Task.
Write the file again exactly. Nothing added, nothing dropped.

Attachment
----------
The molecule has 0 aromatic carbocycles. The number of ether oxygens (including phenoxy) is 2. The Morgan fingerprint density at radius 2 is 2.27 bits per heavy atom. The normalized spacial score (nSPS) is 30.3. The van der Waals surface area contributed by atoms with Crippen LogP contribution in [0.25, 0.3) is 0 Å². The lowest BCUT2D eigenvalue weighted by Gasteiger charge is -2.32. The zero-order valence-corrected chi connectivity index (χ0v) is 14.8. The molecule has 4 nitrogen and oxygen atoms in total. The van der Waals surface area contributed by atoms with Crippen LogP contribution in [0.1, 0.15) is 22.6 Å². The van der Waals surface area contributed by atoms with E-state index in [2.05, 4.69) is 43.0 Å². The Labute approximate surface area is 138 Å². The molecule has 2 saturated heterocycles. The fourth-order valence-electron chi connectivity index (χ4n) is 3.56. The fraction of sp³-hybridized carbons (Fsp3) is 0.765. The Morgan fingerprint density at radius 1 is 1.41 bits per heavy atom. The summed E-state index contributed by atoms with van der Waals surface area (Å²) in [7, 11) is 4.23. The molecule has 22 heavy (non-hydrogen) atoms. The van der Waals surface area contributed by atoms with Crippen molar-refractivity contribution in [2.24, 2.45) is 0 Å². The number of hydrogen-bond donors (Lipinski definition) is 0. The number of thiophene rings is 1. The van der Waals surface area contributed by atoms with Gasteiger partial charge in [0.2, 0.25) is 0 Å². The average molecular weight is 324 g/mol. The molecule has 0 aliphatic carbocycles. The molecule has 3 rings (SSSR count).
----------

The molecule has 0 aromatic carbocycles. The number of ether oxygens (including phenoxy) is 2. The Morgan fingerprint density at radius 2 is 2.27 bits per heavy atom. The normalized spacial score (nSPS) is 30.3. The van der Waals surface area contributed by atoms with Crippen LogP contribution in [0.25, 0.3) is 0 Å². The lowest BCUT2D eigenvalue weighted by Gasteiger charge is -2.32. The zero-order valence-corrected chi connectivity index (χ0v) is 14.8. The molecule has 4 nitrogen and oxygen atoms in total. The van der Waals surface area contributed by atoms with Crippen LogP contribution in [0.1, 0.15) is 22.6 Å². The van der Waals surface area contributed by atoms with E-state index in [2.05, 4.69) is 43.0 Å². The Labute approximate surface area is 138 Å². The molecule has 2 saturated heterocycles. The fourth-order valence-electron chi connectivity index (χ4n) is 3.56. The fraction of sp³-hybridized carbons (Fsp3) is 0.765. The Morgan fingerprint density at radius 1 is 1.41 bits per heavy atom. The summed E-state index contributed by atoms with van der Waals surface area (Å²) in [7, 11) is 4.23. The molecule has 22 heavy (non-hydrogen) atoms. The van der Waals surface area contributed by atoms with Crippen molar-refractivity contribution in [2.24, 2.45) is 0 Å². The number of hydrogen-bond donors (Lipinski definition) is 0. The number of thiophene rings is 1. The van der Waals surface area contributed by atoms with Gasteiger partial charge in [0.2, 0.25) is 0 Å². The average molecular weight is 324 g/mol. The molecule has 0 aliphatic carbocycles. The molecule has 3 rings (SSSR count).